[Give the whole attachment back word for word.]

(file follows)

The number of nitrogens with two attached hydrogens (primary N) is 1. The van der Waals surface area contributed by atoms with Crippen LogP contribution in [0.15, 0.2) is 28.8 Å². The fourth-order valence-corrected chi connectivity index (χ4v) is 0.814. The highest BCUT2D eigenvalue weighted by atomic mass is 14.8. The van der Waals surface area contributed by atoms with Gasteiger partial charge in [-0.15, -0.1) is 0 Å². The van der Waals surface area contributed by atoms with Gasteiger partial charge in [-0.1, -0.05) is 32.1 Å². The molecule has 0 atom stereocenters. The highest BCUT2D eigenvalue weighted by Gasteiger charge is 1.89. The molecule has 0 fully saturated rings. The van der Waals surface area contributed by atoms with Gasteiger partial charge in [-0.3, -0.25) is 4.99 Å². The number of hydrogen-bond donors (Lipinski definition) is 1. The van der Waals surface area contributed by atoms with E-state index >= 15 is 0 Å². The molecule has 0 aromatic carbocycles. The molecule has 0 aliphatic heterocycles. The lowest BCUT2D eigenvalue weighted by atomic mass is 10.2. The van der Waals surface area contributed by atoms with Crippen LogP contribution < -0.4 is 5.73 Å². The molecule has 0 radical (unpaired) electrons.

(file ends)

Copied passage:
The number of nitrogens with two attached hydrogens (primary N) is 1. The van der Waals surface area contributed by atoms with Crippen LogP contribution in [0.15, 0.2) is 28.8 Å². The fourth-order valence-corrected chi connectivity index (χ4v) is 0.814. The highest BCUT2D eigenvalue weighted by atomic mass is 14.8. The van der Waals surface area contributed by atoms with Gasteiger partial charge in [-0.15, -0.1) is 0 Å². The van der Waals surface area contributed by atoms with Gasteiger partial charge in [-0.1, -0.05) is 32.1 Å². The molecule has 0 atom stereocenters. The highest BCUT2D eigenvalue weighted by Gasteiger charge is 1.89. The molecule has 0 fully saturated rings. The van der Waals surface area contributed by atoms with Gasteiger partial charge in [-0.3, -0.25) is 4.99 Å². The number of hydrogen-bond donors (Lipinski definition) is 1. The van der Waals surface area contributed by atoms with E-state index >= 15 is 0 Å². The molecule has 0 aromatic carbocycles. The molecule has 0 aliphatic heterocycles. The lowest BCUT2D eigenvalue weighted by atomic mass is 10.2. The van der Waals surface area contributed by atoms with Crippen LogP contribution < -0.4 is 5.73 Å². The molecule has 0 radical (unpaired) electrons.